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This report is taken from PN Review 246, Volume 45 Number 4, March - April 2019.

on Sally Purcell
Sally Purcell’s Further Shore
John Clegg
At first glance it would be hard to imagine a poetry less responsive to biographical readings than Sally Purcell’s. ‘Her spiritual habitat was really somewhere between the thirteenth and sixteenth centuries’, writes Marina Warner, and her imaginative landscape holds fast to the same territory. A glance through her titles is enough to get the flavour: ‘Loquitur Arthurus’, ‘Verses for Tapestry’, ‘One of the Lost Grail-Knights Speaks’, ‘Guenever and the Looking-Glass’. Her corpus of two hundred and sixty­-four poems contains, I believe, only a single mention of an unambiguously twentieth-century object (a typewriter, in ‘Oxford, Early Michaelmas Term’). Peter Jay, writing her obituary in the Independent, summarises fairly: ‘Her poems… give few biographical clues. They are concentrated dramatic lyrics, their matter drawn from classical, Arthurian and medieval myth.’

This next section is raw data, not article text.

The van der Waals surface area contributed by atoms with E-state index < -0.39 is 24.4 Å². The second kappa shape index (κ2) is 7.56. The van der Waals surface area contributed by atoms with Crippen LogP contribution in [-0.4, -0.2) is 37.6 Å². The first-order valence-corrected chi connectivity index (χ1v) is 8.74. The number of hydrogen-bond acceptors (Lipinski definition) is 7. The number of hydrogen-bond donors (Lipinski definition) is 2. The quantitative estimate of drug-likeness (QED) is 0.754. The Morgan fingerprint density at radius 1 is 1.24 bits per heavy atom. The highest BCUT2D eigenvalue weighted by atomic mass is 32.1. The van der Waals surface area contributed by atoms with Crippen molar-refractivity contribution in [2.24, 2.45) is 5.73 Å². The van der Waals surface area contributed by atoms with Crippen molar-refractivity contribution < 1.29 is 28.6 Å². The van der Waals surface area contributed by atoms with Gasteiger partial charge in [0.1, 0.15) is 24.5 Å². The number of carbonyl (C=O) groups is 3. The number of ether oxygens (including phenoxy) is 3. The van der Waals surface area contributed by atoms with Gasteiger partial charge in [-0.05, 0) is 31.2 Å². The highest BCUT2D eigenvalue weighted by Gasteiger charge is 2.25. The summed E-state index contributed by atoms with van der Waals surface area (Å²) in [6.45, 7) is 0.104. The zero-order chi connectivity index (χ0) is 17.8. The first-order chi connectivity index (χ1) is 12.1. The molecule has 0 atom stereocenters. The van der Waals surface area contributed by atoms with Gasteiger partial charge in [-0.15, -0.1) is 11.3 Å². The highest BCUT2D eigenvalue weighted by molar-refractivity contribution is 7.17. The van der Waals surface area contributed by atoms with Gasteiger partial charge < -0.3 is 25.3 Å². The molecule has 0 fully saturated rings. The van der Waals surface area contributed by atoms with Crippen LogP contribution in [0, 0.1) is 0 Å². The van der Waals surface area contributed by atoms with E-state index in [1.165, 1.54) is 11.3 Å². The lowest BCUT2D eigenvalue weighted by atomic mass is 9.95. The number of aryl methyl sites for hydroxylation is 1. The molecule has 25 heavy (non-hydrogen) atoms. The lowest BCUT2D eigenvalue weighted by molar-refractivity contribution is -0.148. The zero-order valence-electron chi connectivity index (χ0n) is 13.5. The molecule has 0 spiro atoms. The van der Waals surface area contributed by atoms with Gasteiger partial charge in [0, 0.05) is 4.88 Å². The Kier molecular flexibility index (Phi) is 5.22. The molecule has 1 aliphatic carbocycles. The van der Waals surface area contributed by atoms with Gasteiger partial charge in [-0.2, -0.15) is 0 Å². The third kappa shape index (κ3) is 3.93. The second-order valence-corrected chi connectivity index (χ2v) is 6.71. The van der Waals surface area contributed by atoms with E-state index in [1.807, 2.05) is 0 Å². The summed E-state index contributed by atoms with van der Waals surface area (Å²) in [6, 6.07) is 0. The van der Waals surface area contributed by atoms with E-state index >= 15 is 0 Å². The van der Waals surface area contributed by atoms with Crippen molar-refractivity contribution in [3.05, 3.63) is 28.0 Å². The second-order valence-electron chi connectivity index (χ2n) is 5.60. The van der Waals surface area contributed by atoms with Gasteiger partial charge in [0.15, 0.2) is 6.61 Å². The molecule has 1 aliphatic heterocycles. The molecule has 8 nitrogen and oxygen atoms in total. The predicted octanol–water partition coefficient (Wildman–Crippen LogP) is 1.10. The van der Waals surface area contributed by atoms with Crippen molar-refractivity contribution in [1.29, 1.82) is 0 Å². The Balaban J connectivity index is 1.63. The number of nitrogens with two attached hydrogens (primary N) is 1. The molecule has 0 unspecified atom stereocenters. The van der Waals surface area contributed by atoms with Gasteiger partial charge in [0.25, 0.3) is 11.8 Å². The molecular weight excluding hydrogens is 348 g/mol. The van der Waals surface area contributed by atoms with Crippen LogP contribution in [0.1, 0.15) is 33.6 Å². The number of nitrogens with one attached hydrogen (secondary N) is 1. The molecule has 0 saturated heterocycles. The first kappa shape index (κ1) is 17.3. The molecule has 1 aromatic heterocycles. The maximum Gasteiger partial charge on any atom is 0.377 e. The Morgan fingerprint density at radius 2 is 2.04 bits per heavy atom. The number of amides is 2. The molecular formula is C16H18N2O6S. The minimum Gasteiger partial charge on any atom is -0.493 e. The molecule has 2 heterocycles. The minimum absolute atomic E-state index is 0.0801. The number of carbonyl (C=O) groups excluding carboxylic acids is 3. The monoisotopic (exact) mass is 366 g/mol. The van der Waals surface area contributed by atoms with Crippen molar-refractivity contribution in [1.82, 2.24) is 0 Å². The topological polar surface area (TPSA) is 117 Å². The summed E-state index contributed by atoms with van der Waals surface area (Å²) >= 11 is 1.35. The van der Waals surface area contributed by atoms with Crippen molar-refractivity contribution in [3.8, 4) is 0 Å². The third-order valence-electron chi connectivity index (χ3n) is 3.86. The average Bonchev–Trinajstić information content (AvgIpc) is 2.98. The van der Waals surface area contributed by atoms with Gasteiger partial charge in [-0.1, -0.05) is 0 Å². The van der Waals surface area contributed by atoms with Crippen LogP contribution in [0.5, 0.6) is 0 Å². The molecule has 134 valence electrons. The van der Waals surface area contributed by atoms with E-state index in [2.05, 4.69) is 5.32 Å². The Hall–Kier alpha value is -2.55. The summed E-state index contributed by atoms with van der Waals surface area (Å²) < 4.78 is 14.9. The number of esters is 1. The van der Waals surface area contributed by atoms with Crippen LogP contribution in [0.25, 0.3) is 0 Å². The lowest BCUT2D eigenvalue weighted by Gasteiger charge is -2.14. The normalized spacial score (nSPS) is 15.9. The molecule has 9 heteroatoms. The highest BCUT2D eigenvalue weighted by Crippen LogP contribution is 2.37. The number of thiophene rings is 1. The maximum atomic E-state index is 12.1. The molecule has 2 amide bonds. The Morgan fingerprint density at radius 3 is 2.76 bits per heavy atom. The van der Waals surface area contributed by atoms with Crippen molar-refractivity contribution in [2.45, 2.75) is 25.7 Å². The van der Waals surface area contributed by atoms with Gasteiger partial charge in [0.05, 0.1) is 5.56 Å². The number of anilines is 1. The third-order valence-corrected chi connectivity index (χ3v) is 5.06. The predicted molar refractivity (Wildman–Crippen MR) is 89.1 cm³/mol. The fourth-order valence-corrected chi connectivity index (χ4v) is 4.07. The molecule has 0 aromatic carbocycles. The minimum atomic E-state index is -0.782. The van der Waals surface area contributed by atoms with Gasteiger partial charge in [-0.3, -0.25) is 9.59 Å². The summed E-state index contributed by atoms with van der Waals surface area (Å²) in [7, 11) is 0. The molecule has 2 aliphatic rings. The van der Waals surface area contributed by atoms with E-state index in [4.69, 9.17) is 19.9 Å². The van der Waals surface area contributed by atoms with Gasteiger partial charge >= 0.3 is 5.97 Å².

And yet, every so often, another kind of concern makes itself visible. The poem beginning, ‘In a drizzle of tingling light’, shorn of its title, would not stand out as presenting a personal or contemporary situation; even with its title (‘Ted’s’) restored, we require Peter Jay’s note, that Ted’s was private slang for the Duke of Cambridge pub on Little Clarendon Street, before we are any the wiser, and even then the poem’s occasion is opaque; I don’t think it can be reconstructed. My point is that the poem’s classical and Christian motifs do not exist solely for their own sake, as they would have done for the poets Purcell loved best. Myth is, by necessity, public, but these are poems with a private life as well.

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